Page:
Scott Lyons is a fan of mushrooms; he’s been cooking and growing them since he was a student at the University of Florida from 2006 to 2009. He’s also into art and has found a way to do both in a conjoining space. (His degree in psychology didn’t make the cut.)
Lyons operates his mushroom farm in an unassuming warehouse bay off Sixth Avenue in Oakland Park, just west of Dixie Highway. Graffiti-like airbrushed murals cover the walls of the foyer, the front desk and the studios next door. Three thousand square feet of studio space, available for artists’ use, is next door, also joined by a large lounge area with a stage and a bar in the back. Lyons hosts monthly Unity 88 events in this space dubbed “The Warehouse,” including Synesthesia, a music and art gathering every first Saturday of the month. The series began on July 5 and incorporated live glass blowing along with the musical performances.
Lyons has occupied the space for two years and has supplied organic compost officially for three, but he really started out in college. His goal was to grow mushrooms with compost specifically suited for the crop. But the cost was high because the material needed to be pasteurized (boiled at high temperatures to eliminate bad bacteria). Instead of buying it, he researched local materials and made his own. “I kept adding and changing different things,” he says. Eventually he found a suitable composition that he went on to sell.
Growing mushrooms for public consumption came later though. After his composting business took off, he began selling mushrooms to local restaurants and eventually moved from an 800-square-foot warehouse to the 6,000-square-foot one he is in now (9,000 square feet including the studios next door).
Reishi, agar, coconut coir – these are some of the technical terms he spits out as if he were talking about how to build a rocket ship. Mushroom farming, though, isn’t necessarily rocket science.
Lyons begins by growing cultures. He takes small pieces of mushroom and places them on gelatinized agar in petri dishes kept in sanitized conditions. After cutting out a section of the growing mycelium, he deposits it into a honey-water solution. Injecting about 5ccs of the liquid into bagged organic rye berries prompts the mycelium to colonize, a process done in the dark. Shelves of these rye berries contained in spawn bags or jars sit in the darkness of one of his warehouse rooms, the fungus colonization at different stages. Even in the dark, the sacks hardly look like the bags of coffee-bean-brown rye berries Lyons started out with. They stay in this room for about two weeks.
Meanwhile, the compost material is made in the back of the warehouse. Coconut coir, or carbon rich moisture-retaining substrate, and straw along with organic materials are mixed together and placed in burlap sacks. In another room, three large drums with lids finish off the pasteurization process. Lyons places the compost filled sacks in water, boiling them at 160 degrees. This pasteurization kills the bad bacteria. A mushroom is a fungus and the fewer bacteria it has to compete with its growth, the better.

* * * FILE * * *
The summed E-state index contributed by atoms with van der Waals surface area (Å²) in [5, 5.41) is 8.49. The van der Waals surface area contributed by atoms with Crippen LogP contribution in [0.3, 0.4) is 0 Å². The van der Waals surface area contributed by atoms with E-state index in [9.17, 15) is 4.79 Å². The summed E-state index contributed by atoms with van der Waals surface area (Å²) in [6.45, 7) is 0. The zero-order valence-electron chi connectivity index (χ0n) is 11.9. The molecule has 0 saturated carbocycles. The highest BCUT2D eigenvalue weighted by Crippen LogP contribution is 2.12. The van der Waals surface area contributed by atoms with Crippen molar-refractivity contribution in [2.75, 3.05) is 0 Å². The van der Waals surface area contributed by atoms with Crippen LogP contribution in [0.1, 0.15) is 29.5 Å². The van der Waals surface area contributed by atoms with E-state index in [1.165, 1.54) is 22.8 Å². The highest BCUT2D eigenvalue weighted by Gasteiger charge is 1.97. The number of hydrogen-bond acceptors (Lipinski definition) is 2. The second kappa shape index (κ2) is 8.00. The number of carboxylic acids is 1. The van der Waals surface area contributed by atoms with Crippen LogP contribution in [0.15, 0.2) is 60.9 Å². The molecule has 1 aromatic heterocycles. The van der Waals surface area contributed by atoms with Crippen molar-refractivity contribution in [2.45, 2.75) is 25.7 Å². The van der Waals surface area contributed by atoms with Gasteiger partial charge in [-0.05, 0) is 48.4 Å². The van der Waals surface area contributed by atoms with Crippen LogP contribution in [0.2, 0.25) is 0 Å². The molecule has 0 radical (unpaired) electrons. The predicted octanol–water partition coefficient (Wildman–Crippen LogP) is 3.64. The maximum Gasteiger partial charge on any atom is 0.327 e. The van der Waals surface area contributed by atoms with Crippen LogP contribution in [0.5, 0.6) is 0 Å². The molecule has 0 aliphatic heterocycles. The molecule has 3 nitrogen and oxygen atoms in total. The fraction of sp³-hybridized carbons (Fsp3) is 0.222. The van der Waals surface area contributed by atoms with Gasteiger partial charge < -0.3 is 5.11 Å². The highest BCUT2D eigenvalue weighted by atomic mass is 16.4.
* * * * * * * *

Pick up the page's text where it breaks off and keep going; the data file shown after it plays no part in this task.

Lyons takes the pasteurized compost and the colonized rye berry mixture and combines them in large bags. They are moved to one of Lyons’ two fruiting chambers, or walk-in refrigerators. There are 120 bags in the chamber at any given time and at optimal temperatures of between 58 and 65, one bag will yield between five and six pounds of mushrooms, which sprout through holes in the plastic. The life of one bag is generally no more than one month. Lyons sells 100 pounds of mushrooms a week – mostly to suppliers, restaurants and markets like Marando Farms. The rest he dehydrates.
“There are over 10,000 different kinds of mushrooms,” he says. Sublicious grows between four and six, including shiitake; blue, yellow and pink oyster; and red reishi. The last one is antibacterial, antitumor, antioxidant and serves to reduce blood pressure. Lyons boils it and freezes the water in ice cube form, which he uses in his morning smoothie.
Dehydrated and ground, the mushrooms can function as a rub or a seasoning. A tented fruiting chamber, which Lyons also sells to starting farmers, sits in his store’s front room. The structure creates a sterilized area with optimum conditions for growing plants. The settings are adjustable and attached is a dehumidifier, a pond fogger with an inline fan that adds moisture to the air inside the tent. Lyons designed it, as well as the one that sits in his main fruiting chamber. In the small tent, he has started to grow herbs like basil and oregano, which he intends to add to the mushroom seasonings.
Kombucha, or mushroom tea brewed in darkness, is also made at the farm. Lyons wants to become the supplier for local juice companies and is working with a Miami chef. Kombulicious, naturally, is the brand’s name. He also plans to offer classes on how to brew the tea next door.
An entire shipping container outfit dedicated to shiitake mushrooms, with shelving and LED lights, will soon be in operation. Another 48-foot container out back is on its way to north Florida. A Sublicious expansion is in the works.
“I want to go up the east coast and come back down the west coast,” he says. There are three other mushroom farmers in Florida and Lyons has partnerships with all of them. “There’s no reason to compete. I want to work together.”
He applies a similar philosophy to his Unity 88 venture – letting artists in to teach their craft at a minimal cost. He hopes to have something going on every weekend.
“The more like-minded people you have,” he says, “the bigger change you can make.”
Sublicious Farms is located at 4030 NE Sixth Avenue in Oakland Park. For more information, visit subfarms.com. The next Unity 88 event is the Glow Yoga Social with Cristal on July 27. Awa Na Kava will sell kava products. Visit unity88.org for details.